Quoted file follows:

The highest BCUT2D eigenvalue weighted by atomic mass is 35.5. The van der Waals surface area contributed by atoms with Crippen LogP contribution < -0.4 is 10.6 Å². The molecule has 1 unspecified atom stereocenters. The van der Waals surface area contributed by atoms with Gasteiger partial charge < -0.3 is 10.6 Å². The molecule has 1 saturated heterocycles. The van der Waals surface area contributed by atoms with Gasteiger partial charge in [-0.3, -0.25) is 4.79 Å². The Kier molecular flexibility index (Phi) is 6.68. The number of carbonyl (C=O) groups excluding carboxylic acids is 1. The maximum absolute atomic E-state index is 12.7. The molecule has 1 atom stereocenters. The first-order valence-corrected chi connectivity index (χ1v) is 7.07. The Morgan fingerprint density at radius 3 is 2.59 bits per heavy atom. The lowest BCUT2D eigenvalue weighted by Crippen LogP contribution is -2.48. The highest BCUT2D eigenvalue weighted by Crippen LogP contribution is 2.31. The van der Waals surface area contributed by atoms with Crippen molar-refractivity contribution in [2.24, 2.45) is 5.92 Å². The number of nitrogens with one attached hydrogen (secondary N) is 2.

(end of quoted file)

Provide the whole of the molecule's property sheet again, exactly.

The highest BCUT2D eigenvalue weighted by atomic mass is 35.5. The van der Waals surface area contributed by atoms with Crippen LogP contribution < -0.4 is 10.6 Å². The molecule has 1 unspecified atom stereocenters. The van der Waals surface area contributed by atoms with Gasteiger partial charge < -0.3 is 10.6 Å². The molecule has 1 saturated heterocycles. The van der Waals surface area contributed by atoms with Gasteiger partial charge in [-0.3, -0.25) is 4.79 Å². The Kier molecular flexibility index (Phi) is 6.68. The number of carbonyl (C=O) groups excluding carboxylic acids is 1. The maximum absolute atomic E-state index is 12.7. The molecule has 1 atom stereocenters. The first-order valence-corrected chi connectivity index (χ1v) is 7.07. The Morgan fingerprint density at radius 3 is 2.59 bits per heavy atom. The lowest BCUT2D eigenvalue weighted by Crippen LogP contribution is -2.48. The highest BCUT2D eigenvalue weighted by Crippen LogP contribution is 2.31. The van der Waals surface area contributed by atoms with Crippen molar-refractivity contribution in [2.24, 2.45) is 5.92 Å². The number of nitrogens with one attached hydrogen (secondary N) is 2.